Sarah Churchill (actress)
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Sarah Churchill in Royal Wedding (1951).
|Born||Sarah Millicent Hermione Churchill
7 October 1914
|Died||24 September 1982
Sarah Millicent Hermione Tuchet-Jesson, Baroness Audley, usually known as Sarah Churchill (7 October 1914 – 24 September 1982), was a British actress and dancer.
Sarah Churchill was born in London, England, the second daughter of Prime Minister Winston Churchill and Clementine Churchill; she was the third of the couple's five children and was named after Winston's ancestor, Sarah Churchill, Duchess of Marlborough. She was educated at Notting Hill High School as a day girl and later at North Foreland Lodge as a boarder.
Churchill married three times:
- Victor Oliver von Samek A comedian and musician known as Vic Oliver (1936–1945) (divorced)
- Anthony Beauchamp (1949–1957) (widowed)
- Thomas Percy Henry Touchet-Jesson, 23rd Baron Audley (1962–1963) (widowed)
It has been both stated and confirmed by multiple sources, including Sarah Churchill's own sister, Lady Mary Soames, that Winston and Clementine Churchill did not approve of Sarah's first two marriages at all, nor for that matter did they particularly like Vic Oliver or Anthony Beauchamp after they had been introduced to both of them. Only Sarah's third marriage to Baron Henry Audley (the love of her life, it was said) was greeted with warm approval from both parents. In multiple books about the Churchill family, it is said that Clementine (despite her disapproval) managed to come around and be politely gracious to both Vic Oliver and Anthony Beauchamp after Sarah had married each of them, but Winston Churchill remained rather cold and hostile toward both men, considering them to be self-centered, superficial types who ultimately did not make his beloved Sarah happy or fulfilled in the end. Sarah's marriage to Beauchamp, in particular, came as a disappointing shock to both of the elder Churchills in 1949 since they had neither been introduced to Beauchamp nor informed that the marriage was going to take place in America. Despite her stubborn rebellion against the expectations of both parents, Sarah reportedly felt terrible and guilty about this event for the rest of her life since she had always craved her father's approval in most matters.
In 1964 she became romantically involved with African-American émigré jazz singer and painter Lobo Nocho, and there were reports that the two might marry, though in the end this never came about. Her father was also believed to have disapproved of this relationship.
American author Christopher Ogden in his biography of Pamela Harriman has stated that American ambassador to UK during World War II John Gilbert Winant fell in love with Sarah Churchill but the relationship went nowhere.
World War II service
During World War II, Churchill joined the Women's Auxiliary Air Force (WAAF). In her account of the work of photo reconnaissance Evidence in Camera Constance Babington Smith records that she was with them and worked closely on the interpretation of photographs for the 1942 invasion of North Africa, Operation Torch. Known by the name Sarah Oliver, Babington Smith says she was "a quick and versatile interpreter." Aspects of Churchill's wartime service are also described in detail in Women of Intelligence: Winning the Second World War with Air Photos.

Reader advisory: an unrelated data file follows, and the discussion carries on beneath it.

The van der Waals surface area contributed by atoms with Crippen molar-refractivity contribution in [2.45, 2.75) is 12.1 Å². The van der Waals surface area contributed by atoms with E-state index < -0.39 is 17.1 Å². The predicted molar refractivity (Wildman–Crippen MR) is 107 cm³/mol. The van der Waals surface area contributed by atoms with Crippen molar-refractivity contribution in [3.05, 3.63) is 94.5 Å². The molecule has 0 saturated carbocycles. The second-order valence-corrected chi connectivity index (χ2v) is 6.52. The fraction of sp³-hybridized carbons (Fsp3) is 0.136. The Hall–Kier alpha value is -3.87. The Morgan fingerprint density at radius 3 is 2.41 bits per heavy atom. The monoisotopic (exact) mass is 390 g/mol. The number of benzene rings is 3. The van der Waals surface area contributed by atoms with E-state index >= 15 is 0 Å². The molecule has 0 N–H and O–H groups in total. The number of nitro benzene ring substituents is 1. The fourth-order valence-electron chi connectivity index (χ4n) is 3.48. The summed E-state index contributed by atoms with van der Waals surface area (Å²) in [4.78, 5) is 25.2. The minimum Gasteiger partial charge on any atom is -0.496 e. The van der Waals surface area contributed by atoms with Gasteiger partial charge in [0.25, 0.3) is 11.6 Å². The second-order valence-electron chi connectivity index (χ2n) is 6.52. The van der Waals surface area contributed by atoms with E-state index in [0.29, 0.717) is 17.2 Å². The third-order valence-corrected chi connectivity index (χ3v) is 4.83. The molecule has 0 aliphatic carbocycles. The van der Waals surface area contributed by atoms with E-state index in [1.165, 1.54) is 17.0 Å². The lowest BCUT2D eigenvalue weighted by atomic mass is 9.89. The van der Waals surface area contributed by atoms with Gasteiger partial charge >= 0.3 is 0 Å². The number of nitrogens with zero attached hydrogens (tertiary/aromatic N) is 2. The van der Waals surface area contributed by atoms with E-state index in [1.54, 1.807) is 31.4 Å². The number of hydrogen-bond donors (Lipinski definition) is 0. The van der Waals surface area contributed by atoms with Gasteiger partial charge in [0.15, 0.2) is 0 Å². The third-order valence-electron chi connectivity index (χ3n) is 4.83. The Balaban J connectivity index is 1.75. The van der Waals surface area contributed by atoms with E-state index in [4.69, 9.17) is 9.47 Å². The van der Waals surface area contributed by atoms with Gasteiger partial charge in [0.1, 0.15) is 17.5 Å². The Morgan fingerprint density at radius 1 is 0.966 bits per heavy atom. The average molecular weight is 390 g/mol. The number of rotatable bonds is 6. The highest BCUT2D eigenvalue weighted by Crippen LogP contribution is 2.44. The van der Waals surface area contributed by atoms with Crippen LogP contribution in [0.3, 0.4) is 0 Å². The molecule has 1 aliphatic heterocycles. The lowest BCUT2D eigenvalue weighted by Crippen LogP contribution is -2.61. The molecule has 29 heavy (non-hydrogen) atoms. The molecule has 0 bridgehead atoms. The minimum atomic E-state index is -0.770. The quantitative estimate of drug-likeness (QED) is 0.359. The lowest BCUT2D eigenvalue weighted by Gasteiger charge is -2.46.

During the Second World War she maintained an affair with (married) US Ambassador, John Gilbert Winant. The affair ended badly. Winant committed suicide shortly after their breakup in 1947. Her father, Winston Churchill, sent yellow roses to his funeral.
Churchill is best known for her role in the film Royal Wedding (1951) as Anne Ashmond, romantic interest of Fred Astaire as Tom Bowen. In the same year, she had her own television show. She also appeared in He Found a Star (1941), All Over the Town (1949), Fabian of the Yard (1954) and Serious Charge (1959).
She appeared on both the Jack Benny radio and television programs. On television, she appeared on the episode "How Jack Met Rochester."
Churchill appeared in a London revival of Shaw’s Pygmalion in the 1950s, but drink had become a problem. She was arrested for making a scene in the street on a number of occasions and even spent a short spell on remand in Holloway Prison. She is very frank about this in her 1981 autobiography Keep on Dancing.
Death and interment
- Who's Your Lady Friend? (1937)
- Spring Meeting (1941)
- He Found a Star (1941)
- Sinfonia fatale (1946)
- Daniele Cortis (1947)
- All Over the Town (1949)
- Wedding Bells
- Royal Wedding (1951)
- Fabian of the Yard (1954)
- Serious Charge (1959)
- Anne Commire, Deborah Klezmer, eds., Women in world history: a biographical encyclopedia (Yorkin Publications, 2000), p. 758
- "Winston Churchill's Daughter May Wed Negro Artist". Jet Magazine. 28 January 1965. Retrieved 2013-03-25.
- "Obituaries: Sarah Churchill, 67, British Leader's Daughter". Philadelphia Inquirer. 25 September 1982. Retrieved 2013-03-25.
- Sanders, Charles L. (28 February 1966). "Paris Scratchpad". Jet Magazine. Retrieved 2013-03-25.
- José L Bernabé Tronchoni (24 September 2007). "Sarah Churchill". Find a Grave.
|Wikimedia Commons has media related to:|
- Sarah Churchill at the Internet Movie Database
- Sarah Churchill at the Internet Broadway Database
- Sarah Churchill at Find a Grave